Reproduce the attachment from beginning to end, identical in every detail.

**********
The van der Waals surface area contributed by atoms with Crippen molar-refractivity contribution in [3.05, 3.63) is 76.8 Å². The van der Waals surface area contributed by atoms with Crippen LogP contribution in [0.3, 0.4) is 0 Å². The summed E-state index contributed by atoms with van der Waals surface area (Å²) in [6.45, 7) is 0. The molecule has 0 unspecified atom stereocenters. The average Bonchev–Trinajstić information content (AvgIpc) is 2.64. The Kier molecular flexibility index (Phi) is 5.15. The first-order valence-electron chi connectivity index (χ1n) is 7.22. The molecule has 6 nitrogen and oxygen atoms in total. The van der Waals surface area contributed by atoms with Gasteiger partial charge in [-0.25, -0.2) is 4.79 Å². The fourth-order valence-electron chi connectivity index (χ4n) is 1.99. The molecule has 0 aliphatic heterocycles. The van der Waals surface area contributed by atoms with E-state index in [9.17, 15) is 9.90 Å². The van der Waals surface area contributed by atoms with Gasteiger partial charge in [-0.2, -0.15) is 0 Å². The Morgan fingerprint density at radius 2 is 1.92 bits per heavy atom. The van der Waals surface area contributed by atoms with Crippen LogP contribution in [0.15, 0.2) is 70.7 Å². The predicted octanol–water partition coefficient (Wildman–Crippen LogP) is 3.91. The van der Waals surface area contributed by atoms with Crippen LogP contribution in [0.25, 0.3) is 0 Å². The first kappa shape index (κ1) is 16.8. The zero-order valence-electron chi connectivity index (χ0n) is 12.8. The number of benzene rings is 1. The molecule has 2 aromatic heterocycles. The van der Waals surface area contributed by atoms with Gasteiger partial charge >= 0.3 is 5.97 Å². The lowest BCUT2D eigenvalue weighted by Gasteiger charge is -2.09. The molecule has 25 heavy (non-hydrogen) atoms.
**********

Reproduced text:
The van der Waals surface area contributed by atoms with Crippen molar-refractivity contribution in [3.05, 3.63) is 76.8 Å². The van der Waals surface area contributed by atoms with Crippen LogP contribution in [0.3, 0.4) is 0 Å². The summed E-state index contributed by atoms with van der Waals surface area (Å²) in [6.45, 7) is 0. The molecule has 0 unspecified atom stereocenters. The average Bonchev–Trinajstić information content (AvgIpc) is 2.64. The Kier molecular flexibility index (Phi) is 5.15. The first-order valence-electron chi connectivity index (χ1n) is 7.22. The molecule has 6 nitrogen and oxygen atoms in total. The van der Waals surface area contributed by atoms with Gasteiger partial charge in [-0.25, -0.2) is 4.79 Å². The fourth-order valence-electron chi connectivity index (χ4n) is 1.99. The molecule has 0 aliphatic heterocycles. The van der Waals surface area contributed by atoms with E-state index in [9.17, 15) is 9.90 Å². The van der Waals surface area contributed by atoms with Gasteiger partial charge in [-0.2, -0.15) is 0 Å². The Morgan fingerprint density at radius 2 is 1.92 bits per heavy atom. The van der Waals surface area contributed by atoms with Crippen LogP contribution in [0.15, 0.2) is 70.7 Å². The predicted octanol–water partition coefficient (Wildman–Crippen LogP) is 3.91. The van der Waals surface area contributed by atoms with Crippen LogP contribution in [0.25, 0.3) is 0 Å². The first kappa shape index (κ1) is 16.8. The zero-order valence-electron chi connectivity index (χ0n) is 12.8. The number of benzene rings is 1. The molecule has 2 aromatic heterocycles. The van der Waals surface area contributed by atoms with Gasteiger partial charge >= 0.3 is 5.97 Å². The lowest BCUT2D eigenvalue weighted by Gasteiger charge is -2.09. The molecule has 25 heavy (non-hydrogen) atoms.